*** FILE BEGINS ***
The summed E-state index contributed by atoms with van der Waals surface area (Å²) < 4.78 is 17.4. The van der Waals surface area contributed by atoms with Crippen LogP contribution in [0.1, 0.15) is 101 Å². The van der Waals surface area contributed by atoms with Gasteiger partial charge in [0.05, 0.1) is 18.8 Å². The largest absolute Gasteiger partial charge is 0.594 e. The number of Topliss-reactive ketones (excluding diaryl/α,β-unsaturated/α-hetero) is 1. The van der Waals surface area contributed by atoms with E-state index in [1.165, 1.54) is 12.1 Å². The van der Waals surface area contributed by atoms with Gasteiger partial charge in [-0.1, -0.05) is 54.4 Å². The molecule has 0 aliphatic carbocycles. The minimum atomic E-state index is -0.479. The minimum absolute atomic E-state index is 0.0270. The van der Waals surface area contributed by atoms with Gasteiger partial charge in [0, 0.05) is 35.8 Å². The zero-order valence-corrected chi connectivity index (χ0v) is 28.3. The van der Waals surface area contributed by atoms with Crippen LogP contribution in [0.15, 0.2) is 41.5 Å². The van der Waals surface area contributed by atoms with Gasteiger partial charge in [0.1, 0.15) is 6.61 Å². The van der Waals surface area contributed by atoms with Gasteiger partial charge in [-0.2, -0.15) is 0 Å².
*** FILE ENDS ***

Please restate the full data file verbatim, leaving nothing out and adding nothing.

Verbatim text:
The summed E-state index contributed by atoms with van der Waals surface area (Å²) < 4.78 is 17.4. The van der Waals surface area contributed by atoms with Crippen LogP contribution in [0.1, 0.15) is 101 Å². The van der Waals surface area contributed by atoms with Gasteiger partial charge in [0.05, 0.1) is 18.8 Å². The largest absolute Gasteiger partial charge is 0.594 e. The number of Topliss-reactive ketones (excluding diaryl/α,β-unsaturated/α-hetero) is 1. The van der Waals surface area contributed by atoms with E-state index in [1.165, 1.54) is 12.1 Å². The van der Waals surface area contributed by atoms with Gasteiger partial charge in [-0.1, -0.05) is 54.4 Å². The molecule has 0 aliphatic carbocycles. The minimum atomic E-state index is -0.479. The minimum absolute atomic E-state index is 0.0270. The van der Waals surface area contributed by atoms with Gasteiger partial charge in [0, 0.05) is 35.8 Å². The zero-order valence-corrected chi connectivity index (χ0v) is 28.3. The van der Waals surface area contributed by atoms with Crippen LogP contribution in [0.15, 0.2) is 41.5 Å². The van der Waals surface area contributed by atoms with Gasteiger partial charge in [0.1, 0.15) is 6.61 Å². The van der Waals surface area contributed by atoms with Gasteiger partial charge in [-0.2, -0.15) is 0 Å².